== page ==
Severe bleeding, penetrating wounds, hypothermia, and other life-threatening trauma can occur at any time, and require immediate medical attention. To better empower the general population of Prince George’s and Montgomery Counties to recognize and respond to life-threatening trauma in the vital minutes before first responders arrive, the Maryland-National Capital Region Emergency Response System (MDERS) developed the Public Access Trauma Care (PATC) program.
Through the PATC program, MDERS deployed trauma care kits in public buildings, schools, and government facilities across the Maryland-National Capital Region. In addition to providing the kits, MDERS is training the population on the skills and abilities required to render aid, through five training videos that were recently released.
The videos show the proper techniques and tools to treat life-threatening injuries using the equipment and supplies provided in the PATC kits. Students learn how to accurately identify the type and extent of an injury, how to render aid, and which bandages and supplies to use. The five training videos teach individuals how to apply a chest seal, apply a tourniquet, pack a wound, apply direct pressure, and maneuver a victim into the recovery position. Each video demonstrates the application of a skill with detailed narration explaining each step taken by a citizen responder.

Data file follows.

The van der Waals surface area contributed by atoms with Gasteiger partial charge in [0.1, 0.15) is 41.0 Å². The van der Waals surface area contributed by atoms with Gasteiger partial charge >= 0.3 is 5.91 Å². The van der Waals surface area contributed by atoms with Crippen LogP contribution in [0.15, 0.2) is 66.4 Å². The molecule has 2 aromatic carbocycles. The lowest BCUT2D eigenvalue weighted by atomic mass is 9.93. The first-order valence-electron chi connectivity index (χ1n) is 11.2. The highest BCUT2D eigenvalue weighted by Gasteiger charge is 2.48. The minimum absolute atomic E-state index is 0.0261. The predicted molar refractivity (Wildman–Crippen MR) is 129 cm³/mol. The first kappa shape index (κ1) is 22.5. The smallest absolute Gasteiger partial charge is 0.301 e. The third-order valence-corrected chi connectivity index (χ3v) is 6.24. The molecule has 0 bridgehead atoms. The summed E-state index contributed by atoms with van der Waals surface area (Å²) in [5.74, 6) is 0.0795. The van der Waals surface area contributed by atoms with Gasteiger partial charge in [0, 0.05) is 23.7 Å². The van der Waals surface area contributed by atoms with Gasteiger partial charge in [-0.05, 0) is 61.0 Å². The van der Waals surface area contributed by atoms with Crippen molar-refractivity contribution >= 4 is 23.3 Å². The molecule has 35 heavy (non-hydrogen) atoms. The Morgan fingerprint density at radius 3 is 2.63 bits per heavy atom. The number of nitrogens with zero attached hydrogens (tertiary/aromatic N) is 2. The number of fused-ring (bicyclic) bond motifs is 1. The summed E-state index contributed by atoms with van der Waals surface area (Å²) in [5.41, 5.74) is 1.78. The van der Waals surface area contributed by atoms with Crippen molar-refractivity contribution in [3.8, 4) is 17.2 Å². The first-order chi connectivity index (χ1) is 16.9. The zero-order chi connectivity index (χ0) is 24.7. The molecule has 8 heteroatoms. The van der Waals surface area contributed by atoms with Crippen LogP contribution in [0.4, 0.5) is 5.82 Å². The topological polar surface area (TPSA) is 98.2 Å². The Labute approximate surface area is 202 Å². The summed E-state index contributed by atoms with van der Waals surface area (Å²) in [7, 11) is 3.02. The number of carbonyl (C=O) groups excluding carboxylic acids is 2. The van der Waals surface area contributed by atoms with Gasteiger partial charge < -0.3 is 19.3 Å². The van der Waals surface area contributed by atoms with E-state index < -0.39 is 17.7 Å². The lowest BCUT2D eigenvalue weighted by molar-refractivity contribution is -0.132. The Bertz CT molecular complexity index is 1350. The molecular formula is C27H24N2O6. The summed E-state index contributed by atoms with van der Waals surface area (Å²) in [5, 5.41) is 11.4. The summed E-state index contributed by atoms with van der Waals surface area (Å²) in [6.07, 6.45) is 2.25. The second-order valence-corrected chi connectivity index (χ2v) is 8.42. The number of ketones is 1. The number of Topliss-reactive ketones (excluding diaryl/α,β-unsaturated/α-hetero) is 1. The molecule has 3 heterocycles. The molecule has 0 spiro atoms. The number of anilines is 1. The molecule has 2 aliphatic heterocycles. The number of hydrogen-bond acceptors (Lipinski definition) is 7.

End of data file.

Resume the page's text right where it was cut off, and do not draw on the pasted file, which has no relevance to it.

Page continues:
To underline the importance and broad applicability of these skills, a propane gas explosion scenario was utilized. In this scene, two individuals applied the proper trauma care techniques on two victims before medical professionals arrived on scene. In this simulated scenario, the interventions by the bystanders saved lives.
All members of the public are encouraged to learn these simple life-saving skills. The training videos and emergency scenario can be seen on MDERS’s YouTube page. The videos can be watched for initial training and reviewed for individuals to refresh their familiarity with the life-saving PATC skills.
The MDERS team would like to extend its gratitude to the Montgomery County Police Department, Prince George’s County Police Department, Prince George’s County Fire/EMS Department, and Laurel Volunteer Fire Department for their time and expertise in creating these videos.